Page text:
You can't say that Hiroyuki Okiura is a prolific director. It's been more than ten years since his directorial debut with Jin-Roh and despite that film's tremendous success it's not until now that his second film sees the light.
When thinking of Japanese animation's powerhouse Production IG, you'll probably picture scenes from a dark high-tech futuristic world or maybe some sword wielding schoolgirl fighting demons. But this time the studio moves away from its more adult-oriented films to deliver A Letter To Momo, a wonderful family friendly movie along the lines of Ghibli works.
After the death of her father on a shipwreck, Momo and her mother leave the city to move to their old family house in a fishing town on a remote island where time seems to have stopped decades ago. The day before her father died Momo had an argument with him, and she never had a chance to say sorry. The only thing she has left is an unfinished letter his father left her, only containing the words "Dear Momo". She spends her days alone in the island, unable to adapt to her new life. But one day, she finds an ancient book in the attic and shortly after she starts noticing some weird silhouettes around her. As she tries to find out who these creatures are and what their mission is she will slowly discover the daily life around the island, make new friends along the way and be able to carry on with her life.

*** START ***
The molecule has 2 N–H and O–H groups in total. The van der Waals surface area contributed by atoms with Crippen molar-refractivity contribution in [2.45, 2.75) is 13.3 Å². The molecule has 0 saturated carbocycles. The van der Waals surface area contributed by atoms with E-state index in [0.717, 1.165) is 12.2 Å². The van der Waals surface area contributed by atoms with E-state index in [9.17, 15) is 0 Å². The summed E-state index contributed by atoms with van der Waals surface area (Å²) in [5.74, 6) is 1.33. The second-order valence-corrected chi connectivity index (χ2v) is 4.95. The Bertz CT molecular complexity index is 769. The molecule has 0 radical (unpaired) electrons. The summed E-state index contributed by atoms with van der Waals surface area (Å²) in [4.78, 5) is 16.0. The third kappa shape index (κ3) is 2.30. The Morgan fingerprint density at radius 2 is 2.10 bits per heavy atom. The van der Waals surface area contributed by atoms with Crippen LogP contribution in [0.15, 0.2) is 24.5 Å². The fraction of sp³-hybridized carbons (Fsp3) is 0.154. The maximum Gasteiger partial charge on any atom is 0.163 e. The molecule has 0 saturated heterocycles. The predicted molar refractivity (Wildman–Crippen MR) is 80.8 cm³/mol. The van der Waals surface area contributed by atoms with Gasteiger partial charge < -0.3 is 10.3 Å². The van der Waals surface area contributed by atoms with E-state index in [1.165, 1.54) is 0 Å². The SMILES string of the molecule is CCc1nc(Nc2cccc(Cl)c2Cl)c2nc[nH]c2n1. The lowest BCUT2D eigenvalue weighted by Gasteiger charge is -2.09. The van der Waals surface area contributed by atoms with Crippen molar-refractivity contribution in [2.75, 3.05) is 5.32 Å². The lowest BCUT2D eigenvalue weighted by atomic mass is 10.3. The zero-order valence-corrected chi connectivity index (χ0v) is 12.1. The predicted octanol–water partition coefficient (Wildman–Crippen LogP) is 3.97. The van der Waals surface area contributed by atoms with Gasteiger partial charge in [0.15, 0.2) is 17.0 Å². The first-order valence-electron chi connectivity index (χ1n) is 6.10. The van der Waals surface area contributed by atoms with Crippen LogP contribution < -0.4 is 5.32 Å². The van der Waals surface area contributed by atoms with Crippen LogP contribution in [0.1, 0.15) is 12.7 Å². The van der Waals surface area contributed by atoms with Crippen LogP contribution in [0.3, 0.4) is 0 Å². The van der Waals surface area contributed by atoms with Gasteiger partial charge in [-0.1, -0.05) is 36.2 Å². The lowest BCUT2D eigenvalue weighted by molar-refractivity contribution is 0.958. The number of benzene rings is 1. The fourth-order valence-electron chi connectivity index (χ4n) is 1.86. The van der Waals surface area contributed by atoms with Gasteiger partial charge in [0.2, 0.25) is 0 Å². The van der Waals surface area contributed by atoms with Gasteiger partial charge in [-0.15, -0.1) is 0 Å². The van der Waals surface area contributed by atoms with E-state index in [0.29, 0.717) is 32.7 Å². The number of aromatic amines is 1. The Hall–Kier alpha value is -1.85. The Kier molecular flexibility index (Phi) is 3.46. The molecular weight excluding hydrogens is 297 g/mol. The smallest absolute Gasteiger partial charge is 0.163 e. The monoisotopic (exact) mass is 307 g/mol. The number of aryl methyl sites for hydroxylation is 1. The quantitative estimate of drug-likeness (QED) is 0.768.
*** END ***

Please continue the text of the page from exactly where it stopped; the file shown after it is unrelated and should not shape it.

The production of A Letter To Momo took seven years to complete, and it's very easy to understand why at first glance. This film is a milestone of traditional handmade animation, with very little use of modern CG techniques. Okiura wanted to work only with the best animators in the business, and decided to wait for them to be available whenever necessary, and thus the long production time. But all this wonderful craftsmanship shines on screen, the result being a film truly beautiful to watch.
As I said before, the film manages to capture all the essence of the best Ghibli movies, and sharing more than a bunch of its familiar themes: a young child coping with loss of someone dear, the transition from childhood to adulthood and the interference of magic elements with the day to day life. And it's also one of those animated films that adults and children can enjoy, each in their own way.
It's very reassuring that after the tragic loss of such a master as Satoshi Kon, there's still plenty of talent in the Japanese animation industry. And what's more, there isn't any reason to fear for its future. A Letter To Momo is a solid proof of its health, and it'll probably be one of the best animated films of the year.
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